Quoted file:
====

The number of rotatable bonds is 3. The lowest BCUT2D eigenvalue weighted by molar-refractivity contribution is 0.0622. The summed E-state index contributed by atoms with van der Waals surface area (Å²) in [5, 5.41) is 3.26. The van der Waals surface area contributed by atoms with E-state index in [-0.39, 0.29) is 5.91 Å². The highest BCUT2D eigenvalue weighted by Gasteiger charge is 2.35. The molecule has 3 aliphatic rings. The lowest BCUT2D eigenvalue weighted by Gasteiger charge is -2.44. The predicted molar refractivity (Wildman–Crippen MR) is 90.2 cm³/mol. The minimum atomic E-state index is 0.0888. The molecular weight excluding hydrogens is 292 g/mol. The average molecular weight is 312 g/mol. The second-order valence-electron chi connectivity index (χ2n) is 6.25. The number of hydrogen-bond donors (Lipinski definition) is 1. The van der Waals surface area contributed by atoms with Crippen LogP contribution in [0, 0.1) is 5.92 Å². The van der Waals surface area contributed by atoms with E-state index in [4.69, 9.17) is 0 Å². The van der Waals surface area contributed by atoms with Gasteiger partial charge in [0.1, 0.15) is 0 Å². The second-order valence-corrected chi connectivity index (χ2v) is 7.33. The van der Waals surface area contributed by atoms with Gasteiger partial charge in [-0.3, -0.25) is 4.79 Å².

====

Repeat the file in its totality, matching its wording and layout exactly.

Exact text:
The number of rotatable bonds is 3. The lowest BCUT2D eigenvalue weighted by molar-refractivity contribution is 0.0622. The summed E-state index contributed by atoms with van der Waals surface area (Å²) in [5, 5.41) is 3.26. The van der Waals surface area contributed by atoms with E-state index in [-0.39, 0.29) is 5.91 Å². The highest BCUT2D eigenvalue weighted by Gasteiger charge is 2.35. The molecule has 3 aliphatic rings. The lowest BCUT2D eigenvalue weighted by Gasteiger charge is -2.44. The predicted molar refractivity (Wildman–Crippen MR) is 90.2 cm³/mol. The minimum atomic E-state index is 0.0888. The molecular weight excluding hydrogens is 292 g/mol. The average molecular weight is 312 g/mol. The second-order valence-electron chi connectivity index (χ2n) is 6.25. The number of hydrogen-bond donors (Lipinski definition) is 1. The van der Waals surface area contributed by atoms with Crippen LogP contribution in [0, 0.1) is 5.92 Å². The van der Waals surface area contributed by atoms with E-state index in [4.69, 9.17) is 0 Å². The van der Waals surface area contributed by atoms with Gasteiger partial charge in [0.1, 0.15) is 0 Å². The second-order valence-corrected chi connectivity index (χ2v) is 7.33. The van der Waals surface area contributed by atoms with Gasteiger partial charge in [-0.3, -0.25) is 4.79 Å².